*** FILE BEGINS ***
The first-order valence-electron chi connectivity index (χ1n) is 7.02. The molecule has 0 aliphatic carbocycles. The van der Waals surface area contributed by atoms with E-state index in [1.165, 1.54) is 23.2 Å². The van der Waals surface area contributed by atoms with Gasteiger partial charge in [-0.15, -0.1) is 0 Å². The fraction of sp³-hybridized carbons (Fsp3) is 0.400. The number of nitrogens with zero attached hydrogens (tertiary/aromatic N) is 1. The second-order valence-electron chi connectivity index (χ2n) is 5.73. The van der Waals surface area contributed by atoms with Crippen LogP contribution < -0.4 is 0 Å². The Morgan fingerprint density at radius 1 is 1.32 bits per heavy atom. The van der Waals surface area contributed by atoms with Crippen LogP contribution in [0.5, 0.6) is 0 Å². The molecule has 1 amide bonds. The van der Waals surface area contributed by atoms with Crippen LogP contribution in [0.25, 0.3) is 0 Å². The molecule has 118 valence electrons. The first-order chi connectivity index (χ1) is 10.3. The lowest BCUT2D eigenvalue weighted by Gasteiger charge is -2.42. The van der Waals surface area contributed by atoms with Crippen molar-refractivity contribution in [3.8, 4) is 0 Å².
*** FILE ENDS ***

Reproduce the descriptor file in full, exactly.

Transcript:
The first-order valence-electron chi connectivity index (χ1n) is 7.02. The molecule has 0 aliphatic carbocycles. The van der Waals surface area contributed by atoms with E-state index in [1.165, 1.54) is 23.2 Å². The van der Waals surface area contributed by atoms with Gasteiger partial charge in [-0.15, -0.1) is 0 Å². The fraction of sp³-hybridized carbons (Fsp3) is 0.400. The number of nitrogens with zero attached hydrogens (tertiary/aromatic N) is 1. The second-order valence-electron chi connectivity index (χ2n) is 5.73. The van der Waals surface area contributed by atoms with Crippen LogP contribution < -0.4 is 0 Å². The Morgan fingerprint density at radius 1 is 1.32 bits per heavy atom. The van der Waals surface area contributed by atoms with Crippen LogP contribution in [0.5, 0.6) is 0 Å². The molecule has 1 amide bonds. The van der Waals surface area contributed by atoms with Crippen LogP contribution in [0.25, 0.3) is 0 Å². The molecule has 118 valence electrons. The first-order chi connectivity index (χ1) is 10.3. The lowest BCUT2D eigenvalue weighted by Gasteiger charge is -2.42. The van der Waals surface area contributed by atoms with Crippen molar-refractivity contribution in [3.8, 4) is 0 Å².